Micro-Fiction by Rod Tipton

Thurston Reeves was admitted to Dauphin County Senior Care Center at the age of 58. He was taken to a room in the South East corner of the Memory Annex Building that sits some hundred yards behind the main facility. By luck it had view of the Susquehanna River.

The victim of a genetic mutation, his diagnosis was early onset of Alzheimer’s. At 59 Thurston’s great-grandfather, John Reeves, walked out of the family farm house 3 AM and into an Indiana January blizzard wearing only his long-johns and carrying a broom. John’s last recorded words were “Got to find Tuffy.” Tuffy was his childhood dog that had died some thirty-five years prior.

Thurston sat in a chair at his window for the better part of that day silently watching the river flow past. It wasn’t until just before dinner he made his first pronouncement; “The antimatter converter is failing. We must find another power source or we’re going in.”

Growing up he read comic books religiously. The Dale twins, who lived three doors down, and he spent hours, days, months and years acting out super hero scenarios. They memorized and used the phrases and terminology of comic book fantasy. “Your puny attack is futile against my weaponry” and so on.

Almost a year to the day before becoming a resident of DCSCC, Reeves began peppering his conversations with “comic-book-speak” as his son called it. Six months later he spoke nothing else.

Dean Wilkinson was 62 and worked three jobs to make ends meet. Caring for the slowly dying at the Annex was his least favorite job, but he needed the money. It was 4:30 AM when he signed the forms at the nurses station and picked the tray full of small brown envelops containing the drugs for his 5 o’clock rounds.

He was loopy tired but ahead of schedule which meant an early end to his shift and extra sleep. It was exhausted dyslexia that caused him to be standing in the doorway of room 417. Reeves was sitting at the window watching the summer mist melt away and Susquehanna slowly becoming visible in the light of dawn.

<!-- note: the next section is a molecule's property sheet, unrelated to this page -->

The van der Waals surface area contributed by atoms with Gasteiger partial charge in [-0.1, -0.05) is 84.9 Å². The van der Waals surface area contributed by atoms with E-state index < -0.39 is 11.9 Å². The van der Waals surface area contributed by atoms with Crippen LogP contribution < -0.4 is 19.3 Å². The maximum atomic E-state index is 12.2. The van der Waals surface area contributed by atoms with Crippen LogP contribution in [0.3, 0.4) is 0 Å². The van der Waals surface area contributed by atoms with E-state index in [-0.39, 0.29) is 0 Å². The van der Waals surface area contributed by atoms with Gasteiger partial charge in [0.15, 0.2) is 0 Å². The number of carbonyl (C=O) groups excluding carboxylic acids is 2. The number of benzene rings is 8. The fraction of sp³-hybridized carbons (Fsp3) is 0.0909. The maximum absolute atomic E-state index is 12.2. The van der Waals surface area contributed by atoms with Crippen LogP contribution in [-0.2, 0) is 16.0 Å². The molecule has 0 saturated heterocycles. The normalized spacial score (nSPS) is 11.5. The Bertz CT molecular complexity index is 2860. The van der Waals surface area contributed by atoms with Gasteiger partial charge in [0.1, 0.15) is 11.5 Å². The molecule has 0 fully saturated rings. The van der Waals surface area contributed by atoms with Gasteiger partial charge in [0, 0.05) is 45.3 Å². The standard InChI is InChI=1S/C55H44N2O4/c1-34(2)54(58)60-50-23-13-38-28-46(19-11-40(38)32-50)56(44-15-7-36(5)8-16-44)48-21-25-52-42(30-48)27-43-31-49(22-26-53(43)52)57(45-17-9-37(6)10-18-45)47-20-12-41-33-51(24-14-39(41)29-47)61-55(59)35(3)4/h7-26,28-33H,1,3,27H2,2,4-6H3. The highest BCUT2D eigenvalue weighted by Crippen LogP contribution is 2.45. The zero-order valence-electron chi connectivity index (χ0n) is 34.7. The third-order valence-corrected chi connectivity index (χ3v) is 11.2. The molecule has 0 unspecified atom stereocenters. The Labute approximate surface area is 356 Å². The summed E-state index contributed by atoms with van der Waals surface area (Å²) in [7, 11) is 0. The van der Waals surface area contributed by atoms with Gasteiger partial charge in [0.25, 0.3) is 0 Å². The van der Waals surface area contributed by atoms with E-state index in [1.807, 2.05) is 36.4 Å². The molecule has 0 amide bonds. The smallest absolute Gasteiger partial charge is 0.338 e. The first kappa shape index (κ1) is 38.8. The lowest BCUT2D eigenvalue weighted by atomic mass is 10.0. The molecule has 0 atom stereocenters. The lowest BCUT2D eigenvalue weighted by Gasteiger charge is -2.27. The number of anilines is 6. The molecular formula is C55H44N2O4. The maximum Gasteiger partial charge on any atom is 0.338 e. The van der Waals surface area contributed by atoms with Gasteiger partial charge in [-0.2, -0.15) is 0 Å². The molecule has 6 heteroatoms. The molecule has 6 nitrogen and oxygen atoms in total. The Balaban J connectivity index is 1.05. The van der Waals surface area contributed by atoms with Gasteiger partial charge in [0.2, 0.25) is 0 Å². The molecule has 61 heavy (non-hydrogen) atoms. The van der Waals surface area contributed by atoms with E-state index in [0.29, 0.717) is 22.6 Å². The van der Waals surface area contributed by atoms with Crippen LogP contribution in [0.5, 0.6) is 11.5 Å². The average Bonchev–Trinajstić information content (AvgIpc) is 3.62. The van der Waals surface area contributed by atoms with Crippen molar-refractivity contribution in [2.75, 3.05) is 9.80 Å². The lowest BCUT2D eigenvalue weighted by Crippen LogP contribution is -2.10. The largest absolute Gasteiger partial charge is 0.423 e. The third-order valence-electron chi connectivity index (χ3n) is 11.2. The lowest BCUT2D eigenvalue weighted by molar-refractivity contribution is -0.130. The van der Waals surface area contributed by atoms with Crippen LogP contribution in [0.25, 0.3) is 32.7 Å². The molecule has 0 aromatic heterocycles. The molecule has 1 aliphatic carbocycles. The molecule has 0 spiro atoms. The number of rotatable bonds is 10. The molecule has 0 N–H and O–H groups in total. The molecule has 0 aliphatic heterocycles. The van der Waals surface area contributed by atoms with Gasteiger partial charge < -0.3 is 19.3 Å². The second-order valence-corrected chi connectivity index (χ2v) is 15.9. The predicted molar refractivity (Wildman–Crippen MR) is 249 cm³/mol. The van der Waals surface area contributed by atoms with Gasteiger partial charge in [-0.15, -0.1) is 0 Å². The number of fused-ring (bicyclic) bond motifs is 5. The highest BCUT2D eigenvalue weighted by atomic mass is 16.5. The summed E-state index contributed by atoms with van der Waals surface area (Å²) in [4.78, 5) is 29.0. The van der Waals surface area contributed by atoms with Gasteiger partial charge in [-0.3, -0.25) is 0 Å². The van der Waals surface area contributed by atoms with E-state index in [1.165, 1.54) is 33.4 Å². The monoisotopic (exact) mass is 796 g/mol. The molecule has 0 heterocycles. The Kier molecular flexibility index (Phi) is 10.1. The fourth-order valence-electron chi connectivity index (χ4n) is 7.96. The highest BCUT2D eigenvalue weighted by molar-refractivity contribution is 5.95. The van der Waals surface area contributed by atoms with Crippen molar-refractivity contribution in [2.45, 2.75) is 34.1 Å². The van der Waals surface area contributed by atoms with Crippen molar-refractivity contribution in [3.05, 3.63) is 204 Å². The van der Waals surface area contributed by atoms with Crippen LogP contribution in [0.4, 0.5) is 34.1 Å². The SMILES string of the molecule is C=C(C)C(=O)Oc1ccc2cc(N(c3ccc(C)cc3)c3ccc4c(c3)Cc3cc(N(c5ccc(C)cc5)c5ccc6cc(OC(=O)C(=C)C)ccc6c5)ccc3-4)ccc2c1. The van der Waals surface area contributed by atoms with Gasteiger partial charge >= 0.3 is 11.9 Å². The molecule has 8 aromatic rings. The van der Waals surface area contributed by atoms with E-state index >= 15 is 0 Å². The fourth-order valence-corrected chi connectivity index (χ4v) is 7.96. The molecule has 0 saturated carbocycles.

Wilkinson flipped on the over head light and the mist and river were gone. Reeves looked at his own reflection which was confusing. Wilkinson sat the tray down, “Time for your meds Mr. Clark.”

While Thurston tried to make sense of the word “ Clark”, Wilkinson put two pills in Reeves hand. “Swallow these down.” Thurston felt the situation needed to be clarified. “Astronavigation has yet to plot a course for this mission.”

Wilkinson’s years of experience had gave him a deep reservoir of problem solving techniques. “Hurry, take them.” Dean said in his most authoritarian voice, “They will give you more power then you can imagine.”

Reeves gaped in awe at the green and orange capsules glowing in his hand. His destiny had finally arrived. The might and glory of his murky past was being given back to him. Soon he would explode up into the still gray sky and fly away leaving a trail like a comet.

He looked into the eyes of man with the spongy face who stood before him, it was time for a farewell then; “Even though I have replenished my supplies and my sun-packs are full, I am loathed to leave this green planet.” He threw the pills back and swallowed.

Wilkinson’s best smile was thin and tired. He flicked the light out and left. Reeves turned back to the window and found the river. These drugs were not meant for his body and in less then two hours would stop his heart from beating. Thurston liked how the river was long and silver. To him these attributes seemed to give it a purpose, a purpose he wished he could share.

Rod Tipton is a poet and filmmaker from Seattle, Washington.